Simply, near universal encryption is a cybersecurity nightmare for any sovereign country intent on controlling their sovereignty in the physical and virtual world. Even more simply, near universal commercial encryption of Internet traffic facilitates the de-sovereign-ization of the Internet.     

To put this in real life perspective, more universally encrypted international Internet traffic effectively is like preventing a sovereign nation from protecting and controlling its sovereign borders like it can in immigration, travel, or with physical imports or exports, if it chooses to do so.

In the EU, Google’s stance that they will not allow EU authorities to know what is happening to European users’ traffic, gives Google a new way to evade accountability to antitrust and data protection law, because how can the EU authorities adequately investigate Google, if they are hiding and covering up large amounts of data that the EU previously could subpoena?  

5.  Under FCC Title II authority, they must comply with CALEA & net neutrality transparency.

Google, Facebook and Apple are de facto common carriers under the FCC’s reclassification of the Internet as Title II common carrier telecommunications subject to: net neutrality; and CALEA – FBI access to telecommunications with a warrant.

Existing law and FCC’s asserted Title II authority over the American Internet, combined with FCC cooperation under their founding statutory Title I authority, is more than enough to compel these companies to provide court-ordered access to their encrypted telecommunications traffic over time like they have under CALEA with  traditional telecommunications providers for a couple of decades.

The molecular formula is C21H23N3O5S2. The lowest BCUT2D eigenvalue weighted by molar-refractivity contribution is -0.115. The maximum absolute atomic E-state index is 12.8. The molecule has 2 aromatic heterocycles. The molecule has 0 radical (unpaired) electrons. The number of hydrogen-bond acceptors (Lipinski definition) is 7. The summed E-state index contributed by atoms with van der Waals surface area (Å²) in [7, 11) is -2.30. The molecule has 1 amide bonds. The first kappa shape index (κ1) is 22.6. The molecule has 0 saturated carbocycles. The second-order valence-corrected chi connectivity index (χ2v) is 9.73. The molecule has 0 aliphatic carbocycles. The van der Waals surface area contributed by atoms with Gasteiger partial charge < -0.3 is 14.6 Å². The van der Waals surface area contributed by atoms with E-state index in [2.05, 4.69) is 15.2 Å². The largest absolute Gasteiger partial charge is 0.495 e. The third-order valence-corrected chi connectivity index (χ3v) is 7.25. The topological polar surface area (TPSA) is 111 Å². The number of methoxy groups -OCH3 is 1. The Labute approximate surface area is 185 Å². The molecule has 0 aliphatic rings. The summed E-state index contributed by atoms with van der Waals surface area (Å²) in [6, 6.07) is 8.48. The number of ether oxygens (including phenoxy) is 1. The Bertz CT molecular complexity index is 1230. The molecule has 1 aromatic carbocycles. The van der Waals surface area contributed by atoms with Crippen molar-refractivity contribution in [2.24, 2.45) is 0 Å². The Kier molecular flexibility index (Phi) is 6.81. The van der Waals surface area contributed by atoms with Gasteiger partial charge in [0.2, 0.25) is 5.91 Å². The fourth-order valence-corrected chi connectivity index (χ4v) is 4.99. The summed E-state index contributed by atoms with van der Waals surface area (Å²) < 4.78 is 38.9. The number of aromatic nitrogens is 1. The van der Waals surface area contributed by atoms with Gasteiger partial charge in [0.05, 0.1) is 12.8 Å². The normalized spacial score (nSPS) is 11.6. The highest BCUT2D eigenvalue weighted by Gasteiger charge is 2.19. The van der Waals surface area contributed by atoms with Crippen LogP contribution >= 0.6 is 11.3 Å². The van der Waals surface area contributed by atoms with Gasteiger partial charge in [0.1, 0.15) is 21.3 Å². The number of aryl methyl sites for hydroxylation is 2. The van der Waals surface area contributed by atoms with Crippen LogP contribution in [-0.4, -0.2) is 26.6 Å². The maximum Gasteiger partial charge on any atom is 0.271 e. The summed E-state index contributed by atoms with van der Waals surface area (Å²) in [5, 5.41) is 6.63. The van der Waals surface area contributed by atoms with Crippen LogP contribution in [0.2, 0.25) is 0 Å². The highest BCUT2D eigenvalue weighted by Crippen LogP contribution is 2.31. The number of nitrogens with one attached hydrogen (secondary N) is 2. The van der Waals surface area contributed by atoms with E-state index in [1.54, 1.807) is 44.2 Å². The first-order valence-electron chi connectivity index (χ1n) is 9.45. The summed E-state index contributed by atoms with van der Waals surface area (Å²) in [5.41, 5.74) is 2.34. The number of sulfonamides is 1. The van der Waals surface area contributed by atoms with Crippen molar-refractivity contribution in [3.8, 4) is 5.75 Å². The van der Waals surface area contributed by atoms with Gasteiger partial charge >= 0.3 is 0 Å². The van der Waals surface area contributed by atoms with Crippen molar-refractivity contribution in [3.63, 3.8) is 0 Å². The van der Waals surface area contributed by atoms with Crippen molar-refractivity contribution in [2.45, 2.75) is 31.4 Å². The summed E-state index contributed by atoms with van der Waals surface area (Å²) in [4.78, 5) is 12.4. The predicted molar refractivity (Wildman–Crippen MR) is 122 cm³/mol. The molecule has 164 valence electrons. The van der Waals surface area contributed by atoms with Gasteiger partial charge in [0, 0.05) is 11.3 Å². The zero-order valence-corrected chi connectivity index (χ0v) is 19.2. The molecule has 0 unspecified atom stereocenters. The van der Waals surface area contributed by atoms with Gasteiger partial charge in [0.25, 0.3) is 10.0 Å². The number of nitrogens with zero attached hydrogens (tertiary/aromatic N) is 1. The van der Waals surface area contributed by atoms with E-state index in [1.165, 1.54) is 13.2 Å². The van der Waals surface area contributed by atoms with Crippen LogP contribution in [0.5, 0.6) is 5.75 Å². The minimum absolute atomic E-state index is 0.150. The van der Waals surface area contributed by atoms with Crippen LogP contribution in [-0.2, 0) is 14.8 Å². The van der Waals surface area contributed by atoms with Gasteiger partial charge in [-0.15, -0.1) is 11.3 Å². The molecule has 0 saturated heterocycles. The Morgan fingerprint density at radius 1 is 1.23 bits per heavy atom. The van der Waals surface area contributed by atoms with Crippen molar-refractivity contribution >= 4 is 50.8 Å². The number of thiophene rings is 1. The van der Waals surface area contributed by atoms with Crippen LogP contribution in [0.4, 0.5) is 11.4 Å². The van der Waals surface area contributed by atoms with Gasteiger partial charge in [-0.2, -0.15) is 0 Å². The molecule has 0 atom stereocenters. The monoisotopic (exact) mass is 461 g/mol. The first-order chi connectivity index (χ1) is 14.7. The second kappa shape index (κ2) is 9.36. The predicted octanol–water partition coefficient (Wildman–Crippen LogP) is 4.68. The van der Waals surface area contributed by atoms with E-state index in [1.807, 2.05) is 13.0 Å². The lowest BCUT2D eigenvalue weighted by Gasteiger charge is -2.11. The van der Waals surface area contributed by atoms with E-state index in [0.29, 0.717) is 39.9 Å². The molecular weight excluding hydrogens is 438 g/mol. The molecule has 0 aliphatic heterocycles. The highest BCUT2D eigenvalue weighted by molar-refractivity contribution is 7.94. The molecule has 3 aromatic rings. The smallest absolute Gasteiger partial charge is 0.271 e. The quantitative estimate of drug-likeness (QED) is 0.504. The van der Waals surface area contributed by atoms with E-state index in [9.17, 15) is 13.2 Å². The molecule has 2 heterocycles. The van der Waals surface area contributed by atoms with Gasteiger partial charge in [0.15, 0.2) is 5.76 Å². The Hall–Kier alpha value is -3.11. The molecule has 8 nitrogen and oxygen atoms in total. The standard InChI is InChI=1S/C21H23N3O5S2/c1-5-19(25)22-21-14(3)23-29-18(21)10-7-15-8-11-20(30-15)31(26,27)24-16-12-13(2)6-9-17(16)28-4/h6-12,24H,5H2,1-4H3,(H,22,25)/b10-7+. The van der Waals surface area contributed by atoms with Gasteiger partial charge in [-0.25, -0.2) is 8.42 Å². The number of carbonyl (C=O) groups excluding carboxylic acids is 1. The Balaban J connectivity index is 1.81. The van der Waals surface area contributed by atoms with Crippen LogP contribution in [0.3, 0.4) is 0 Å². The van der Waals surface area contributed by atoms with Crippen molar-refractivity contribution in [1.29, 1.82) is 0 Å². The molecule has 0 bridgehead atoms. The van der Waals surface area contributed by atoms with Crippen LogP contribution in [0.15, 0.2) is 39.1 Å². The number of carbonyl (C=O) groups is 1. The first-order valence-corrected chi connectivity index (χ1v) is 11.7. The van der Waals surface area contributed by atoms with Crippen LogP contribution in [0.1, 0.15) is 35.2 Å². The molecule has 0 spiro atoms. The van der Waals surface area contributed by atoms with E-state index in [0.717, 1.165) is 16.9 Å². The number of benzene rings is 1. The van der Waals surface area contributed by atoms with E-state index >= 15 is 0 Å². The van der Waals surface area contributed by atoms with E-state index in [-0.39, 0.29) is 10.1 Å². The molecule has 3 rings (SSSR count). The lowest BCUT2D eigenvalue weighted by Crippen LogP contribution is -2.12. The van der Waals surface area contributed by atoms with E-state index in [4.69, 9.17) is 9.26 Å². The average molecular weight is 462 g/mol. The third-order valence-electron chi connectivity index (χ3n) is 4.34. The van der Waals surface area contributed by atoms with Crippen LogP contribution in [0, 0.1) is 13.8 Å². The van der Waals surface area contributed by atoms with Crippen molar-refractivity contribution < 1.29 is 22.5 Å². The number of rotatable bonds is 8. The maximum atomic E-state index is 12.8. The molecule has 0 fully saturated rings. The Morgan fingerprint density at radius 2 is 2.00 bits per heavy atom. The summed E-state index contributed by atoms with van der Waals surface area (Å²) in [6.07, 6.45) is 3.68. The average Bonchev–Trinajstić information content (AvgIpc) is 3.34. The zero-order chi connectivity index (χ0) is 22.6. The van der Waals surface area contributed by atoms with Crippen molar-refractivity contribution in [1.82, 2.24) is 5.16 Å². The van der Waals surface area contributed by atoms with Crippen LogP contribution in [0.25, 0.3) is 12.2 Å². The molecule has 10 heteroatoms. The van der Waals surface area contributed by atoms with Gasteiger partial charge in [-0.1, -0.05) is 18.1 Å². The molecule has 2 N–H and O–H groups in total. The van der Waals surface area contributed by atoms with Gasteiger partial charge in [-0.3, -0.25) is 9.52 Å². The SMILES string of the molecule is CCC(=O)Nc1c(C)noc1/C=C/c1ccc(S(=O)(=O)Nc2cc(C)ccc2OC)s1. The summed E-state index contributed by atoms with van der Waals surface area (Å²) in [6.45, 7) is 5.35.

Pervasive law-evasive encryption of Internet traffic by the largest communications providers in the U.S. and the world, effectively would prevent any ISP reasonable network management and prevent anyone or the FCC from knowing if Google, Facebook or Apple was respecting net neutrality in not blocking or throttling its world-leading communications traffic on the Internet.

And pervasive law-evasive encryption could be the penultimate antithesis of the FCC’s net neutrality policy of requiring transparent network management.

C.  Conclusion

In sum, Google, Facebook and Apple’s increasingly pervasive, law-evasive encryption is not the purported privacy and security panacea these companies are claiming it to be.

It is more accurately threatening, destructive, and irresponsible behavior that unwittingly could transmogrify the free and open Internet into a more dangerous Dark-Net where there could be little effective sovereign law enforcement, national security or public safety online.

Forewarned is forearmed.

 

Scott Cleland served as Deputy U.S. Coordinator for International Communications & Information Policy in the George H. W. Bush Administration. Cleland is President of Precursor LLC, a consultancy serving Fortune 500 clients, some of which are Google competitors. He is also author of “Search & Destroy: Why You Can’t Trust Google Inc. Cleland has testified before both the Senate and House antitrust subcommittees on Google and also before the relevant House oversight subcommittee on Google’s privacy problems.